Zika Virus And Birth Defects: 10 Facts You Need To Know

zika-virus-baby-00b
telegraph.co.uk

It’s official. The World Health Organization (WHO) has declared the Zika virus to be a global health emergency. As parents, our main priority is the health of our child. So if you are an expectant mom or are planning to become one sometime soon, then it’s really important that you learn about the Zika virus outbreak as experts fear this infection is spreading very fast.

And just in case you still haven’t heard, Florida just confirmed its first Zika-related case of microcephaly.

So why should you be concerned about the Zika virus? Here’s why: The Zika virus has been linked to birth defects in babies known as skull-misshaping microcephaly (my-kroh-SEF-uh-lee) shown in the photo above, which may result to mental disabilities, as well as delays in speech, movement, and growth.

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According to Peter Jay Hotez, MD, PhD, Dean of the National School of Tropical Medicine at the Baylor College of Medicine in Houston, when pregnant women are infected with Zika, the unborn baby is exposed to serious risks from Zika virus complications:

We’re seeing illness when it strikes women who are pregnant, and it’s producing a horrific effect of microcephaly. We don’t know when in pregnancy the consequences are greatest.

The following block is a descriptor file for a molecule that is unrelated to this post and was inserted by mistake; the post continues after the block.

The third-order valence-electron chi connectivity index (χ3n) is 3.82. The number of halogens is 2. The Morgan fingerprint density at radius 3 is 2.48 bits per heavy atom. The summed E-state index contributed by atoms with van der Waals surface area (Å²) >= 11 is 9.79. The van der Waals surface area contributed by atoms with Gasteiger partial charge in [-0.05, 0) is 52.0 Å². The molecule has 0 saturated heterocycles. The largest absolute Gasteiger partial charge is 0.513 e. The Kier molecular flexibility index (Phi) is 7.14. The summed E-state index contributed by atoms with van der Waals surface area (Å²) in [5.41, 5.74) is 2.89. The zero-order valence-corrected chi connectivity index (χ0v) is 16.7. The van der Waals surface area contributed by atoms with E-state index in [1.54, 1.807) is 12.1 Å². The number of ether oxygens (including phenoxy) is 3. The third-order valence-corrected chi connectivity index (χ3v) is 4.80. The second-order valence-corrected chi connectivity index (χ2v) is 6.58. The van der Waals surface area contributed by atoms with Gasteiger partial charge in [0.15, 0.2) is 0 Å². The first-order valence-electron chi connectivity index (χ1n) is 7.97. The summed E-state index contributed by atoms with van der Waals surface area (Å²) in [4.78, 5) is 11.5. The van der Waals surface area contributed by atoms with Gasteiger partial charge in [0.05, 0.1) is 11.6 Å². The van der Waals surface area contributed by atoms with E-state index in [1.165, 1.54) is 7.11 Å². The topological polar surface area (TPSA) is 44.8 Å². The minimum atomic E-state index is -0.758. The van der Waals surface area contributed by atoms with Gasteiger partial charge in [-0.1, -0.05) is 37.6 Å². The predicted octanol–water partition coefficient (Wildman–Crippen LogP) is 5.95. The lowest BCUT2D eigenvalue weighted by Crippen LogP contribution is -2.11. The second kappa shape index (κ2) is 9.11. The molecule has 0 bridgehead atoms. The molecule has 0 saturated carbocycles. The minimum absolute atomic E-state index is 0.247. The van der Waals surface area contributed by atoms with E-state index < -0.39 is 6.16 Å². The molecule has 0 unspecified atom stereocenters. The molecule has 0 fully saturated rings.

The ongoing Zika virus epidemic is fast spreading in Central, South America, and the Caribbean. WHO has voiced serious concern for its spread throughout the majority of the Americas … including possibly the United States, especially in the upcoming summer months.

… 23 countries and territories have reported cases, and there are some 4,000 babies that have been born with the skull-misshaping microcephaly, according to the World Health Organization. Source: ForeignPolicy.com

The WHO, in fact, warned of the potential for a “marked increase” in the number of Zika cases globally (including the U.S. and Europe) in the coming months and estimates that about 3 to 4 million people across the Americas will be infected with the Zika virus over the next year.

To learn more about the 10 important facts that the U.S. Centers for Disease Control and Prevention (CDC) wants you to know about the Zika virus, please go to the next page.

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